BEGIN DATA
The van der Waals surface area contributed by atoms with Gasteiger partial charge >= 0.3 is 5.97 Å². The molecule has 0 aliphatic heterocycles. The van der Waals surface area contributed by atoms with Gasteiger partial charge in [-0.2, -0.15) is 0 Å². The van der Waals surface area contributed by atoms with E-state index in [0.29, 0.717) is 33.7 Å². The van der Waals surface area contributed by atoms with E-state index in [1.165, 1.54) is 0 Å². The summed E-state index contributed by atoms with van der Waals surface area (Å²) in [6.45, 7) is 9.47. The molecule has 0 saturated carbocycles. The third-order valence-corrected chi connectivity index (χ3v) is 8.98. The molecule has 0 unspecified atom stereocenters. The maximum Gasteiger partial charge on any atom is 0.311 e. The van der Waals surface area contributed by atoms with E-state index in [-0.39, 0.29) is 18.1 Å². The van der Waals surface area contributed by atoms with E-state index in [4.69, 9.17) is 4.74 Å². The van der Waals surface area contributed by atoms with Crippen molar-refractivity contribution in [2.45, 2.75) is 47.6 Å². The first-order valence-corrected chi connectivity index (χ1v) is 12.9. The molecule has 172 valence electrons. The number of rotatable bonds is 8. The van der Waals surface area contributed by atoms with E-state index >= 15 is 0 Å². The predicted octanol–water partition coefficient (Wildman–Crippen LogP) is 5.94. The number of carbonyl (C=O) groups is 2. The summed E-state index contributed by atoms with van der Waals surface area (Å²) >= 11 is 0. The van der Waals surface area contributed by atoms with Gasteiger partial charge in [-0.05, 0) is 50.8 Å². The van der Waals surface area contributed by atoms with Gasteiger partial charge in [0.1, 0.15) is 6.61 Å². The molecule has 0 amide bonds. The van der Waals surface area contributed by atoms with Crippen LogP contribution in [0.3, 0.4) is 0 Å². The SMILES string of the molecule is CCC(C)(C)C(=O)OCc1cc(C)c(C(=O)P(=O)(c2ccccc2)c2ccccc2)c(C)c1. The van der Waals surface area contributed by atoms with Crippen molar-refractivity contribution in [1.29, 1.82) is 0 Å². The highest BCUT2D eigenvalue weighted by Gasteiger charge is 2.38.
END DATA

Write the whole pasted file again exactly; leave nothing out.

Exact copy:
The van der Waals surface area contributed by atoms with Gasteiger partial charge >= 0.3 is 5.97 Å². The molecule has 0 aliphatic heterocycles. The van der Waals surface area contributed by atoms with Gasteiger partial charge in [-0.2, -0.15) is 0 Å². The van der Waals surface area contributed by atoms with E-state index in [0.29, 0.717) is 33.7 Å². The van der Waals surface area contributed by atoms with E-state index in [1.165, 1.54) is 0 Å². The summed E-state index contributed by atoms with van der Waals surface area (Å²) in [6.45, 7) is 9.47. The molecule has 0 saturated carbocycles. The third-order valence-corrected chi connectivity index (χ3v) is 8.98. The molecule has 0 unspecified atom stereocenters. The maximum Gasteiger partial charge on any atom is 0.311 e. The van der Waals surface area contributed by atoms with E-state index in [-0.39, 0.29) is 18.1 Å². The van der Waals surface area contributed by atoms with E-state index in [4.69, 9.17) is 4.74 Å². The van der Waals surface area contributed by atoms with Crippen molar-refractivity contribution in [2.45, 2.75) is 47.6 Å². The first-order valence-corrected chi connectivity index (χ1v) is 12.9. The molecule has 172 valence electrons. The number of rotatable bonds is 8. The van der Waals surface area contributed by atoms with E-state index >= 15 is 0 Å². The predicted octanol–water partition coefficient (Wildman–Crippen LogP) is 5.94. The number of carbonyl (C=O) groups is 2. The summed E-state index contributed by atoms with van der Waals surface area (Å²) >= 11 is 0. The van der Waals surface area contributed by atoms with Gasteiger partial charge in [-0.05, 0) is 50.8 Å². The van der Waals surface area contributed by atoms with Gasteiger partial charge in [0.1, 0.15) is 6.61 Å². The molecule has 0 amide bonds. The van der Waals surface area contributed by atoms with Crippen LogP contribution in [0.3, 0.4) is 0 Å². The SMILES string of the molecule is CCC(C)(C)C(=O)OCc1cc(C)c(C(=O)P(=O)(c2ccccc2)c2ccccc2)c(C)c1. The van der Waals surface area contributed by atoms with Crippen molar-refractivity contribution in [1.29, 1.82) is 0 Å². The highest BCUT2D eigenvalue weighted by Gasteiger charge is 2.38.